Scenario / Questions

We recently saw an issue after a fail over of our router where our Windows 2008 Boxes didn’t start talking to the primary router after fail-back.

When we did some digging they still had the ARP entry from the secondary router. According to the TechNet Blog this is by-design:

First, a Windows Vista or Windows Server 2008 will not update the Neighbor cache if an ARP broadcast is received unless it is part of a broadcast ARP request for the receiver. What this means is that when a gratuitous ARP is sent on a network with Windows Vista and Widows Server 2008, these systems will not update their cache with incorrect information if there is an IP address conflict.

Secondly, it appears that the windows neighbor-cache (arp-cache) is only updated if the machine can no longer talk to the machine that is in it’s cache currently. It does not send out occasional ARP requests to make sure the cache is not stale. While this isn’t an issue during the initial fail over, during fail back when both boxes are alive this causes windows to keep talking to the secondary box.

Is there any way to force Windows 2008 to accept Gratuitous ARP requests?

Find below all possible solutions or suggestions for the above questions..

Suggestion: 1

After testing it does seem that Hotfix 2582281 fixes the issue. You can get the hotfix without having to pay support by using their hotfix request page.

I ran a test of this using arping and unpatched windows 2008 R2. I added a secondary IP,, to a machine with in the same network L2 segment. I then issued the following command from a different machine the network (sudo arping -U -I bond0 -c1). Right after that, I pinged from the windows box after seeing it recieve the arp in wireshark. I then applied the hotfix and repeated the test.

Also, it seems that the arping command needs to not use unicast MAC address but rather the broadcast MAC because this is the only type of GARP ignored from my tests.

Before the patch:

enter image description here

In this wireshark capture, the ping after the GARP request is not sent to the MAC Destination that the GARP came from, so you can see that GARP is being ignored.

After the patch:

enter image description here

In this test, after the patch, the GARP request seems to be honored as the ping is sent to the MAC address that GARP came from.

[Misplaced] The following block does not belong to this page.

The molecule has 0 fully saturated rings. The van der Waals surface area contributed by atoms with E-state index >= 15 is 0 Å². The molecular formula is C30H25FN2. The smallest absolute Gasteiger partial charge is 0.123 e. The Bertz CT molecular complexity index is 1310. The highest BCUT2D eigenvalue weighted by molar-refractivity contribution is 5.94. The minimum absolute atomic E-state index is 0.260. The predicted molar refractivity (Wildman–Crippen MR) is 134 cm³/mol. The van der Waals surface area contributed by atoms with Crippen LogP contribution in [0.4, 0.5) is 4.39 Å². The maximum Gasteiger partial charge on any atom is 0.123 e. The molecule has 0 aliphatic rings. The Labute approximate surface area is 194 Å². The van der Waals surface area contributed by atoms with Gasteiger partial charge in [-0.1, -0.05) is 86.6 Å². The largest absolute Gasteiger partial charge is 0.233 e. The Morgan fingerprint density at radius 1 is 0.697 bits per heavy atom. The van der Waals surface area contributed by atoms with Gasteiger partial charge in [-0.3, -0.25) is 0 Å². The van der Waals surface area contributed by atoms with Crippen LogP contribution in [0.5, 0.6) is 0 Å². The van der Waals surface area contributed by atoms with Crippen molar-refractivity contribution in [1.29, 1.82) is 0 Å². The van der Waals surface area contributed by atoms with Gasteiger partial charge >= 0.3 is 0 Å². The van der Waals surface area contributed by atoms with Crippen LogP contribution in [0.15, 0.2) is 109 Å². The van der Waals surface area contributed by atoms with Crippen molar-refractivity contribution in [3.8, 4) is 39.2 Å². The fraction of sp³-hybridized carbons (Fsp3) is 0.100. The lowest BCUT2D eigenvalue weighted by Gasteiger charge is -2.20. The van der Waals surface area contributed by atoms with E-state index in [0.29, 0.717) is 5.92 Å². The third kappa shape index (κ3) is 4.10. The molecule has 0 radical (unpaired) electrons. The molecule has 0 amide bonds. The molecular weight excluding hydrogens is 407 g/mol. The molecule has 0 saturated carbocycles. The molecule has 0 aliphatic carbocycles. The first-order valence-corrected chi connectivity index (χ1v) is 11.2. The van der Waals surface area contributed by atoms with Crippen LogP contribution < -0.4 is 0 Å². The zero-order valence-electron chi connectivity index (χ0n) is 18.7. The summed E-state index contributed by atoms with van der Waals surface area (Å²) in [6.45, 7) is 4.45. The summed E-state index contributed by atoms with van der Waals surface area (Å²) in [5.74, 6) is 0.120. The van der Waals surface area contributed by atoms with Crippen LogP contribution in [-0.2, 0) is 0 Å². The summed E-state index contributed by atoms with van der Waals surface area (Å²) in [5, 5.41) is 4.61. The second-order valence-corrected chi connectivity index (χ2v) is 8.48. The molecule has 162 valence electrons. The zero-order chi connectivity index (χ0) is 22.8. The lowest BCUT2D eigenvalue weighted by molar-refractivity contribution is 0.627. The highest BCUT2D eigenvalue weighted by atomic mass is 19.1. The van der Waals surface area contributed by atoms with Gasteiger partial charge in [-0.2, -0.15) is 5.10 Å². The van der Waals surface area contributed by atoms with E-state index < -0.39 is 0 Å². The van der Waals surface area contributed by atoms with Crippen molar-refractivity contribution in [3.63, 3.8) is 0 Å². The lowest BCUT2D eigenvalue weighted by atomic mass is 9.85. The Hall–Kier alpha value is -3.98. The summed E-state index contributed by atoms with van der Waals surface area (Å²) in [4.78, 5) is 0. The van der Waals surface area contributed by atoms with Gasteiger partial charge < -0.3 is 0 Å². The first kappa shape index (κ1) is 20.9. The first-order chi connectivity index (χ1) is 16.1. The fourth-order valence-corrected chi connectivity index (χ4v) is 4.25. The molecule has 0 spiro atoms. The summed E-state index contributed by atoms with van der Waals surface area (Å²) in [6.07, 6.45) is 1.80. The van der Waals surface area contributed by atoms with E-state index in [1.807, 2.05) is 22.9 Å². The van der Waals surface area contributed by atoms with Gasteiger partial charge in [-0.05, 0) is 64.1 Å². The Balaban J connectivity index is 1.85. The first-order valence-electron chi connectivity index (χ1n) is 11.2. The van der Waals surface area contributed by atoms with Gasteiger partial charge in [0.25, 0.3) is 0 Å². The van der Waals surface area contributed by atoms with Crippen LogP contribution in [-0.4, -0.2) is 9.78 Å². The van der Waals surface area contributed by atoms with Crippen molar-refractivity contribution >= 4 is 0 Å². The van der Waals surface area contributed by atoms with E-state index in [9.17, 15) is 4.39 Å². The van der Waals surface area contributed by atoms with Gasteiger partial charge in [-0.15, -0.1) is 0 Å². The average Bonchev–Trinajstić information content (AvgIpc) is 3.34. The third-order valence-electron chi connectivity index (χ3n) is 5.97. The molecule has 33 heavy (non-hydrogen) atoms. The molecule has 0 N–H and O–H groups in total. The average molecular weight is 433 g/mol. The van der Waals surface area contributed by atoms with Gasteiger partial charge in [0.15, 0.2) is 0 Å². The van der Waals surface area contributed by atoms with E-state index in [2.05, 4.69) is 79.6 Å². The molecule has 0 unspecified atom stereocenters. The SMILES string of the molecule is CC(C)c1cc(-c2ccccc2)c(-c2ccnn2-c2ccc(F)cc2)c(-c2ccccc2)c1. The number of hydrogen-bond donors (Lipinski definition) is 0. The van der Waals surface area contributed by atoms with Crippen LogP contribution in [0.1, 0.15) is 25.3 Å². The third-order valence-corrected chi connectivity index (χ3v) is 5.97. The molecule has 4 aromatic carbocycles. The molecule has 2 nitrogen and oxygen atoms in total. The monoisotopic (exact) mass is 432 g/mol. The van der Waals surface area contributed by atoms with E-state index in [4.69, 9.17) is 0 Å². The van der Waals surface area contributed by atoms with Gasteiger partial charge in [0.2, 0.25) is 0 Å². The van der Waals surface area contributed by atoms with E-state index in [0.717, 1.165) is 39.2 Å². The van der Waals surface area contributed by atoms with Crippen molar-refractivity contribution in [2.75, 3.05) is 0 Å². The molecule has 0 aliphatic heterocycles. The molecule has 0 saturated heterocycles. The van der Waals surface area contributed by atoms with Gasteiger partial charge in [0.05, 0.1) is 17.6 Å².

So from these tests it seems hotfix 2582281 fixes the issue of GARP broadcasts being ignored.

Suggestion: 2

When researching my own TCPIP problem just now, I stumbled across this very interesting Hotfix:


This issue occurs because the TCP/IP stack of the application server incorrectly ignores gratuitous Address Resolution Protocol (ARP) requests.

This sounds an awful lot like what you’re running into. And it’s a brand new hotfix as well, released 7/22/2011, so wasn’t around when you first ran into it.

Suggestion: 3

Try netsh interface ipv4 set interface x basereachable=y where x is the interface index and y is the ARP timeout in milliseconds that you want. Remember to do it from a command prompt with admin privileges!

Suggestion: 4

What first hop redundancy protocol are you using?

I’m aware this doesn’t answer your question directly, however VRRP (and its proprietary forebearer, HSRP) use a shared MAC address which is flipped to a new switch port when the master router changes. This gets around the need for a gratuitous ARP entirely.

Suggestion: 5

1. WinPCAP 4.0.1 (4.1.2 version does not work) (Windows Version)
2. Wireshark 1.6.7
3. IPv6 disabled on network interface, due to arping restrictions
4. arping (Windows Binary)

1. Get Inteface Name
– “E:\Program Files\Wireshark\tshark.exe” -D
– From Wireshark interface details
2. Execute arping, to send ARP Gratuitous request
– arping.exe -A -i \Device\NPF_{4399F778-AF25-4B6D-AFFB-A1F2C7DFA667} -c 3 -S
Where is the ipaddress you want to announce to network (router)

Suggestion: 6

I encountered this on link from

Had you asked on stackoverflow you might have had a fix much faster.

Sniff the GARP packets and run arp -s inet_addr eth_addr.

Don’t do this if there’s the remotest chance of getting a hostile machine on your LAN.